HealthBeat: Surviving a stroke


SIOUX FALLS, S.D. (KELO) — May is stroke awareness month, and while the month has passed it’s important to be aware of the symptoms all year round.

On October 1st of 2019, Harry Meendering began experiencing nausea along with an ear infection.
About a week later, his health took a serious downward turn.

“Then October 9, went to work and we worked most of the day. We sat down in the afternoon about 3 o’clock for a coffee break. That’s the last thing I remember for about four days,” Harry said.

Without warning, Harry had a seizure. Shortly after, the Iowa native was airlifted to Avera Health in Sioux Falls.

“When I got there, he was on the big examining table, you know, doctors all around. And they were evaluating and assessing everything,” Dolores said.

“We already had some suspicion that there was some, this wasn’t your typical seizure. There was actually a little bit of bleeding in the brain and it was in kind of an atypical location,” Linn said.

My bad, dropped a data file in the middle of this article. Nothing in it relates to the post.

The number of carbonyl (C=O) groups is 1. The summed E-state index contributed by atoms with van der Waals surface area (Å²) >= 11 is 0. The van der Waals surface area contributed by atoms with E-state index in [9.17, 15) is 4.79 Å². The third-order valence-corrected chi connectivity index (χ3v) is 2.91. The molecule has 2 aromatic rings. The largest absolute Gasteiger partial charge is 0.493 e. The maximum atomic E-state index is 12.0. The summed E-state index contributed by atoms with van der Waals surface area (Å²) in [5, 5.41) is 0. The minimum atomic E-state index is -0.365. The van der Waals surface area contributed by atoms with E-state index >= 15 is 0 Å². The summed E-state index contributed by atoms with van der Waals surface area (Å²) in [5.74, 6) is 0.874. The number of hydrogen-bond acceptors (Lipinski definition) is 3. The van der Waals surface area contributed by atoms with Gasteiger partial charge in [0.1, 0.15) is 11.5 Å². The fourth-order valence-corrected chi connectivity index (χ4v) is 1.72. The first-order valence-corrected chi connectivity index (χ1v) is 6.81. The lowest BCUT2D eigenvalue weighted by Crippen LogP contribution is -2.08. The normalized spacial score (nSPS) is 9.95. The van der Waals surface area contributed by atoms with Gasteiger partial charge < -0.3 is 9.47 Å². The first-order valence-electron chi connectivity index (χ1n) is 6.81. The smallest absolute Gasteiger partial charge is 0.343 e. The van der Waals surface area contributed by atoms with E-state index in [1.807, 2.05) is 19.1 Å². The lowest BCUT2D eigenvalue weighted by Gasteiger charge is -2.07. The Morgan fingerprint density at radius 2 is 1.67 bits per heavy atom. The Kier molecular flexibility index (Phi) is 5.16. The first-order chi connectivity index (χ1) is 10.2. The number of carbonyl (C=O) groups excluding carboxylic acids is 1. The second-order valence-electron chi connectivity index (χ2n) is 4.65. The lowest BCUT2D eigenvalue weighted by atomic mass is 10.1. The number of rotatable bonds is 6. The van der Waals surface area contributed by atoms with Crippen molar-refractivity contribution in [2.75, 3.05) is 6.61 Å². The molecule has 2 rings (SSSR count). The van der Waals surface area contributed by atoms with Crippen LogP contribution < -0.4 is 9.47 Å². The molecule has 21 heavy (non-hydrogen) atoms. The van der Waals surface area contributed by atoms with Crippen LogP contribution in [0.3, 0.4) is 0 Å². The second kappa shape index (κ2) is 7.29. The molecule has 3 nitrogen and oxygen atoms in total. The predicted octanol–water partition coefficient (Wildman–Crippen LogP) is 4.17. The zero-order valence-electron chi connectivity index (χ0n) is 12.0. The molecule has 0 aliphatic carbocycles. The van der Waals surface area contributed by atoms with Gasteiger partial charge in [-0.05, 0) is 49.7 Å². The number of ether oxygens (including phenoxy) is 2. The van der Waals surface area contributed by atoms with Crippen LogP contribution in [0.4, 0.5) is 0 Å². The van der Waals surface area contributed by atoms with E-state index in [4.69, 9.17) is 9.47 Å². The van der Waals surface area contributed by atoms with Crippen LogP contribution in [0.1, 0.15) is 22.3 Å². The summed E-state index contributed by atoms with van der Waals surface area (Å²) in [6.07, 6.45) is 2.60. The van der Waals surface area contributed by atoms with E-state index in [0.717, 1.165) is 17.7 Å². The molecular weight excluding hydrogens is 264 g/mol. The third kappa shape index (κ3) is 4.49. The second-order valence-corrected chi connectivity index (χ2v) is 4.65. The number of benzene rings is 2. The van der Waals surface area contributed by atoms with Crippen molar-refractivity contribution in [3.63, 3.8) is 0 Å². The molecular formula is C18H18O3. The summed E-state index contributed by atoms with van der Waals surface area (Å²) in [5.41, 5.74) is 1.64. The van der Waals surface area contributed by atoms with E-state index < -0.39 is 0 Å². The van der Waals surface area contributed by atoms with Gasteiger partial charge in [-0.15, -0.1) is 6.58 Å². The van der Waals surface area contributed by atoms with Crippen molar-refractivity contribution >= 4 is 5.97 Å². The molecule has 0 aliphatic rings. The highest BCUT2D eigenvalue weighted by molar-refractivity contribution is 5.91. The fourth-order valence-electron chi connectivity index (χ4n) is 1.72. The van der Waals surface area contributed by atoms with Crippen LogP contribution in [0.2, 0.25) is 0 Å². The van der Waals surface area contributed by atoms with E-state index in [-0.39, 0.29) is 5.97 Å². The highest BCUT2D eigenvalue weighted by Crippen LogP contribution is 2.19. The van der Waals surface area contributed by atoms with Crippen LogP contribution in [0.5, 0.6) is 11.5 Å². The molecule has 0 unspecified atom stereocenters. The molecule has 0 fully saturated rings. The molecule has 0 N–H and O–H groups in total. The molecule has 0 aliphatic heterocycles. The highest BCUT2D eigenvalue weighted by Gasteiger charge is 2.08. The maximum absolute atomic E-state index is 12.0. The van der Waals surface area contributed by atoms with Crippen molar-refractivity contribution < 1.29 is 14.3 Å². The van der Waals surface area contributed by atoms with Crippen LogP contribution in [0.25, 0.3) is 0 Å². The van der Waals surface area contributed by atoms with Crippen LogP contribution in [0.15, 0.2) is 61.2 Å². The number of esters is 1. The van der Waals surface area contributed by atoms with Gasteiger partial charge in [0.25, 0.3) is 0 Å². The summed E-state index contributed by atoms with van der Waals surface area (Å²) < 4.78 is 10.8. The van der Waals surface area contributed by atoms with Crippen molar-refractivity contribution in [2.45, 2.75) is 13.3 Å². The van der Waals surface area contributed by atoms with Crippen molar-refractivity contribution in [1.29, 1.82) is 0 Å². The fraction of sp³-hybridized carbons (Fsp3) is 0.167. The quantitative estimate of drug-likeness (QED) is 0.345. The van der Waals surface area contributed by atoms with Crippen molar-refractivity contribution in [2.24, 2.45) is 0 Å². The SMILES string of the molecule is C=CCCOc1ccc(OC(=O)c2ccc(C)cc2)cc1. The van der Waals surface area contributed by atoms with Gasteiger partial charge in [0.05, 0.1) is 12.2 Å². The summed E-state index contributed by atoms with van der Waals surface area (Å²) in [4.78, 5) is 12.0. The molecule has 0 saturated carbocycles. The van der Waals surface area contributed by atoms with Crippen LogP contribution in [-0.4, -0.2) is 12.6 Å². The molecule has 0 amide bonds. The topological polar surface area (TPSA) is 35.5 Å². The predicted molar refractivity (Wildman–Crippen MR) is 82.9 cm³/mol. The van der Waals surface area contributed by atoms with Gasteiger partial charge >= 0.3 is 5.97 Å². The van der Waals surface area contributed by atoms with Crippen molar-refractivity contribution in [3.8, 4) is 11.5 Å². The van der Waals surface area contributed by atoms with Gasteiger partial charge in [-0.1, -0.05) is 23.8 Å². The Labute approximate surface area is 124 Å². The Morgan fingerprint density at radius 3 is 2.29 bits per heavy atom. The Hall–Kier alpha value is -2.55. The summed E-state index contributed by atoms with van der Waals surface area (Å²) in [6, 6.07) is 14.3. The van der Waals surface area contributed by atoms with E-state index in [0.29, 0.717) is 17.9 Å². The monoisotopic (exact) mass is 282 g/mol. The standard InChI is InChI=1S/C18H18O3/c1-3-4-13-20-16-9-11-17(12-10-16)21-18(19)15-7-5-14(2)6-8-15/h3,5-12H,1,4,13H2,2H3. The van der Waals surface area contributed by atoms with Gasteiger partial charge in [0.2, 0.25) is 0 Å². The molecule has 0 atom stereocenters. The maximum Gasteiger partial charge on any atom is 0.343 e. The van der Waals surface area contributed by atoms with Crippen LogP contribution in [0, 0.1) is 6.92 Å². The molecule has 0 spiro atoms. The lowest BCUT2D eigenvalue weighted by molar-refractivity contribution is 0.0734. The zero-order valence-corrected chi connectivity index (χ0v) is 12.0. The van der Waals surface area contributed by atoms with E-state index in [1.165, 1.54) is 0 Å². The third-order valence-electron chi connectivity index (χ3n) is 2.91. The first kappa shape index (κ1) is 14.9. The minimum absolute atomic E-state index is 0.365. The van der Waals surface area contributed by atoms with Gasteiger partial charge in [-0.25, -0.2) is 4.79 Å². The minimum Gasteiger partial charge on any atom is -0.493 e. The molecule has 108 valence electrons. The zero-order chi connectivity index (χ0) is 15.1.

Harry had multiple blood clots in the large veins in his brain, which Dr. Alex Linn with Avera Health says triggered the seizure. Linn performed several successful neuroendovascular procedures, and by October 17th Harry was headed home.

“To get to that point, after dealing with something so serious, he’s a super lucky guy. And we’re very happy for him because it could have been very different,” Linn said.

With the pandemic in mind, Harry and Dee hope people won’t wait to seek help if they experience any symptoms of a stroke.

“You don’t want to get sick, but when you have symptoms, it’s important that they take care of them,” Harry said.

“And it’s so easy to protect yourself at now, you know, wear the mask, even hand gloves, if you need to,” Dolores said.

Linn says while he understands the fear around COVID-19, serious warning signs shouldn’t be ignored.

“If you have sudden onset changes in your vision or your vision blacks out, or you have a sudden onset headache, worst headache of your life or weakness on one side of the body, or you can’t speak or understand speech, and you know, those are signs of stroke,” Linn said.

To learn about what symptoms to watch for with strokes, click here.

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